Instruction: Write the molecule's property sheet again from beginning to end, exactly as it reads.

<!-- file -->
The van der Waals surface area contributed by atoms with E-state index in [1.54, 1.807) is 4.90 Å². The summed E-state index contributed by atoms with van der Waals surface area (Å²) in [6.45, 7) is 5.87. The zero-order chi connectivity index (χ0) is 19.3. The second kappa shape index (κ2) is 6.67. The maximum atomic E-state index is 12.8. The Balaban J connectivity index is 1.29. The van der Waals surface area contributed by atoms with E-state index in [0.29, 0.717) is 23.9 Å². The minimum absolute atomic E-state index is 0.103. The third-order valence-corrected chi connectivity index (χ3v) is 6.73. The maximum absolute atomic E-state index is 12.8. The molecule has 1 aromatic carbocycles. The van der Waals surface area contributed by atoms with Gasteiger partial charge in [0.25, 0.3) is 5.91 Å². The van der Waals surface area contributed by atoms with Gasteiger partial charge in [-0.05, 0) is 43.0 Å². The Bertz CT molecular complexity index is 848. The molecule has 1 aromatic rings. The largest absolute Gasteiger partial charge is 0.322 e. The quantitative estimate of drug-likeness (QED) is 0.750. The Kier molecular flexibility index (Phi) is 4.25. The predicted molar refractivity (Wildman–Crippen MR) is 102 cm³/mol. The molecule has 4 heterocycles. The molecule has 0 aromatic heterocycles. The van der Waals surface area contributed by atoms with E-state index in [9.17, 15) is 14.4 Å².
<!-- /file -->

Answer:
The van der Waals surface area contributed by atoms with E-state index in [1.54, 1.807) is 4.90 Å². The summed E-state index contributed by atoms with van der Waals surface area (Å²) in [6.45, 7) is 5.87. The zero-order chi connectivity index (χ0) is 19.3. The second kappa shape index (κ2) is 6.67. The maximum atomic E-state index is 12.8. The Balaban J connectivity index is 1.29. The van der Waals surface area contributed by atoms with E-state index in [0.29, 0.717) is 23.9 Å². The minimum absolute atomic E-state index is 0.103. The third-order valence-corrected chi connectivity index (χ3v) is 6.73. The maximum absolute atomic E-state index is 12.8. The molecule has 1 aromatic carbocycles. The van der Waals surface area contributed by atoms with Gasteiger partial charge in [0.25, 0.3) is 5.91 Å². The van der Waals surface area contributed by atoms with Gasteiger partial charge in [-0.05, 0) is 43.0 Å². The Bertz CT molecular complexity index is 848. The molecule has 1 aromatic rings. The largest absolute Gasteiger partial charge is 0.322 e. The quantitative estimate of drug-likeness (QED) is 0.750. The Kier molecular flexibility index (Phi) is 4.25. The predicted molar refractivity (Wildman–Crippen MR) is 102 cm³/mol. The molecule has 4 heterocycles. The molecule has 0 aromatic heterocycles. The van der Waals surface area contributed by atoms with E-state index in [9.17, 15) is 14.4 Å².